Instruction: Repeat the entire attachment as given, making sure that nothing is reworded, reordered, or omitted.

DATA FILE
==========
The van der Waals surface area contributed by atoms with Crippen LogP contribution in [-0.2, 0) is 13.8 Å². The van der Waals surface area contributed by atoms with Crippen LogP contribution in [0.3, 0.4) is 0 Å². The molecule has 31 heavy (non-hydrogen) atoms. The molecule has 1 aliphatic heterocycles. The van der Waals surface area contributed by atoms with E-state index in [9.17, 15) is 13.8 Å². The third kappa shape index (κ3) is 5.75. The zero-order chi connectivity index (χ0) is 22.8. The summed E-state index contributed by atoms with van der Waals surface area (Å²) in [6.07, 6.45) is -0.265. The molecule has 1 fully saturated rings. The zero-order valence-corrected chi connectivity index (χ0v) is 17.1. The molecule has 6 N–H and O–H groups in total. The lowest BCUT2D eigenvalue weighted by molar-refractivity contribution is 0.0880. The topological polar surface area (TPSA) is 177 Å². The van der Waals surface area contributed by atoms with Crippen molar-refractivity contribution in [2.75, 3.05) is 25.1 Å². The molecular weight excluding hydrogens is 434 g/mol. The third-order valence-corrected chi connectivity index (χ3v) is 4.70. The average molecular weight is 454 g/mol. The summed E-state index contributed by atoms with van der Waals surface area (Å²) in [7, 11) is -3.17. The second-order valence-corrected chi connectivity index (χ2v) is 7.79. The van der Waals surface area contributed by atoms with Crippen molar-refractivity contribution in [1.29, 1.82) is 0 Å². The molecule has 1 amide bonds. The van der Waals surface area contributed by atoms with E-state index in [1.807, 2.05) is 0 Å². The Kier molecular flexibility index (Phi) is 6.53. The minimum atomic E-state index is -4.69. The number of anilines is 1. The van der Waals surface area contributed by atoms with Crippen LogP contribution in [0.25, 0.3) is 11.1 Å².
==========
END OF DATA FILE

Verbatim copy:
The van der Waals surface area contributed by atoms with Crippen LogP contribution in [-0.2, 0) is 13.8 Å². The van der Waals surface area contributed by atoms with Crippen LogP contribution in [0.3, 0.4) is 0 Å². The molecule has 31 heavy (non-hydrogen) atoms. The molecule has 1 aliphatic heterocycles. The van der Waals surface area contributed by atoms with E-state index in [9.17, 15) is 13.8 Å². The third kappa shape index (κ3) is 5.75. The zero-order chi connectivity index (χ0) is 22.8. The summed E-state index contributed by atoms with van der Waals surface area (Å²) in [6.07, 6.45) is -0.265. The molecule has 1 fully saturated rings. The zero-order valence-corrected chi connectivity index (χ0v) is 17.1. The molecule has 6 N–H and O–H groups in total. The lowest BCUT2D eigenvalue weighted by molar-refractivity contribution is 0.0880. The topological polar surface area (TPSA) is 177 Å². The van der Waals surface area contributed by atoms with Crippen molar-refractivity contribution in [2.75, 3.05) is 25.1 Å². The molecular weight excluding hydrogens is 434 g/mol. The third-order valence-corrected chi connectivity index (χ3v) is 4.70. The average molecular weight is 454 g/mol. The summed E-state index contributed by atoms with van der Waals surface area (Å²) in [7, 11) is -3.17. The second-order valence-corrected chi connectivity index (χ2v) is 7.79. The van der Waals surface area contributed by atoms with Crippen molar-refractivity contribution in [1.29, 1.82) is 0 Å². The molecule has 1 amide bonds. The van der Waals surface area contributed by atoms with E-state index in [1.807, 2.05) is 0 Å². The Kier molecular flexibility index (Phi) is 6.53. The minimum atomic E-state index is -4.69. The number of anilines is 1. The van der Waals surface area contributed by atoms with Crippen LogP contribution in [0.25, 0.3) is 11.1 Å².